Monday, September 28, 2009

Driving in China: The Deadly and the Dead

Recently the Chinese government has stepped up a campaign against various driving offenses (drunk, speeding, or other violations of traffic law; a major problem in China). Like many other campaigns--at any given time, there's always something!--I'm aware that this one has cropped up sporadically for many years. Some years ago, in the desolate town of Cherchen which skulks by the remote southern edge of the Taklamakan desert, I witnessed a battered and scarred poster showing car crashes--propaganda intended to scare drivers into obeying the traffic rules. The decayed state of the signage suggested that the desert sand storms of many years had rasped across its surface since the bygone campaign of its inception. The sign may soon blow away into the sandy expanse, but the problem it addresses won't.

The latest campaign may have begun this past spring, around the time that my college posted on its bulletin board full of edifying/horrifying pictures chock-full of dead and dying car accident victims similar to what I'd seen before. The other foreign teachers expressed disgust at the goriness of those pictures, but of course the intended audience was our wealthy, irresponsible batch of students: many of mine spent this summer practicing for their driver's license and I shudder at the thought. The image of one of those kids behind the wheel makes me more sympathetic to the government's methodology.

By late summer, the campaign must have been in full swing. In the little Miao (Hmong) minority village of Xijiang, set amid the mountainous countryside of Guizhou, Kiera and I watched a film version of the same. Drunk drivers were interviewed, traffic police were shown giving breathalizer tests, and further corpses were shown strewn outside the wreckage of their cars. This must have been diverting edutainment, because a decent selection of the townsfolk turned up to watch as the bloody images were shone (and shown) through the fabric of a white sheet strung up across the town's main road.

The fear of the local drivers pervades those of us who have lived here a while, but what has brought this problem to the surface at this moment? Certainly accidents are happening everywhere in China, all the time. Actually, I saw a taxi run into and tip over a woman on an electric moped earlier today. A co-worker tells a story of two little girls he saw killed on the streets of Suzhou, little, orphaned slippers lying askew in the middle of the intersection ahead of him. The richer cities are paradoxically suffer worse from deadly drivers, it seems. Suzhou and Hangzhou, both rich cities full of so-called 'Chuppies' or Chinese yuppies, seem to have some of the worst accidents reported in the news. Perhaps this is because wealth in China so often removes any sense of accountability (guanxi, or connections, is all you need to escape consequences in most cases); also because rich individuals have money to buy driver's licenses rather than go through the testing process. I have Chinese friends who have done just that--thankfully, the couple I'm thinking of don't yet have a car. The driver's licensing department here in Nanjing even provided a cheating service to a foreign co-worker of mine who was trying to get his Chinese driver's license. They provided, for around 400 yuan (approx. $60), a "translator" who just went through, question by question, and told him which answers to circle. Yes, Nanjing is a very foreigner-friendly city... but it's drivers aren't. I've seen enough flipped or smashed cars along its roads to be leery in extreme of ever driving here.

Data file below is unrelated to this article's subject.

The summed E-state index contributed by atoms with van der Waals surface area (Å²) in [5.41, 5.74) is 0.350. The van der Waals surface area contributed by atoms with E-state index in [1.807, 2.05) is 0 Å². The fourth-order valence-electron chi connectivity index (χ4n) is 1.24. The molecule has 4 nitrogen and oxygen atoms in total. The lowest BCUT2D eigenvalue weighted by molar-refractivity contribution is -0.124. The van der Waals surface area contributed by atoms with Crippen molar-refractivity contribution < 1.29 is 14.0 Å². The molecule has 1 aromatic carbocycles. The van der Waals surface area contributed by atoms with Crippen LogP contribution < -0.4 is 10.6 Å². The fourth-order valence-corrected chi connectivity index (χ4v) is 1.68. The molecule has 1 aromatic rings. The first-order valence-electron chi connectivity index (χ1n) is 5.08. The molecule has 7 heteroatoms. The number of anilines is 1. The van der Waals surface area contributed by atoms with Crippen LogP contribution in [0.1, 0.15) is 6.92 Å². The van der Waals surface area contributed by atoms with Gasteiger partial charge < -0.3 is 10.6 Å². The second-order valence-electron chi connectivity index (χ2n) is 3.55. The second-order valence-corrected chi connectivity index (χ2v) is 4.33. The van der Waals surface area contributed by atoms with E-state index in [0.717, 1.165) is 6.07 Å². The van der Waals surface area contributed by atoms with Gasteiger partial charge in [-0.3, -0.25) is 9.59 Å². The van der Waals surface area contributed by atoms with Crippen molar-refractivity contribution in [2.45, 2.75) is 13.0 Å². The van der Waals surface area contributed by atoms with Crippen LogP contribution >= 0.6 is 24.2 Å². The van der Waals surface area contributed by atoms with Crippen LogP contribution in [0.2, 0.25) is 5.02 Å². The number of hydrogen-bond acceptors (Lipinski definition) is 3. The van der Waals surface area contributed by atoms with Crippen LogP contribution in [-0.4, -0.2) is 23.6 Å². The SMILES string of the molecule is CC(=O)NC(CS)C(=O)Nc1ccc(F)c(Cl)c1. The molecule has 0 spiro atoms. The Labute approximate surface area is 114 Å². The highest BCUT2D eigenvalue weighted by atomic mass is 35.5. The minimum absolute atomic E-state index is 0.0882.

So Hangzhou was the scene of the latest furor--and what I imagine began this campaign for better driving. A rich kid drag-racing through the city killed a pedestrian. Another recent accident saw a Porsche kill a young girl, also in Hangzhou. This article ( talks about an elderly gentleman who threw stones at a succession of cars running a red light. I'd be lying if I said I hadn't considering doing the exact same thing. Clearly public opinion is coming to a head on the issue. Thus the crackdown. The problem with crackdowns, however, is that they often seem to end with little substantial, permanent change. A few show trials and many propaganda speeches later, the political elite move on to crackdown topics of personal interest to them and the nomenclatura to use their influence to continue their bad habits--whether whoring, gambling, driving drunk, or pirating foreign products. I hope, for the sakes of all who live in the grasp of China's grid, that this time is different: drivers less deadly, less of the dead.

1 comment:

Cassandra said...

Interesting post. It reminds me of the some of the discussions I've seen in Christian circles about outlawing or cracking down on moral issues. It may reduce (known) incidents for a time but doesn't really address the heart of the issue - the need for people to have a living, breathing relationship with Christ, which will foster love and caring for other people. Letting Christ permeate our entire lives will lessen the "whoring, gambling, driving drunk, or pirating foreign products."

This is Jeff's wife, btw. :)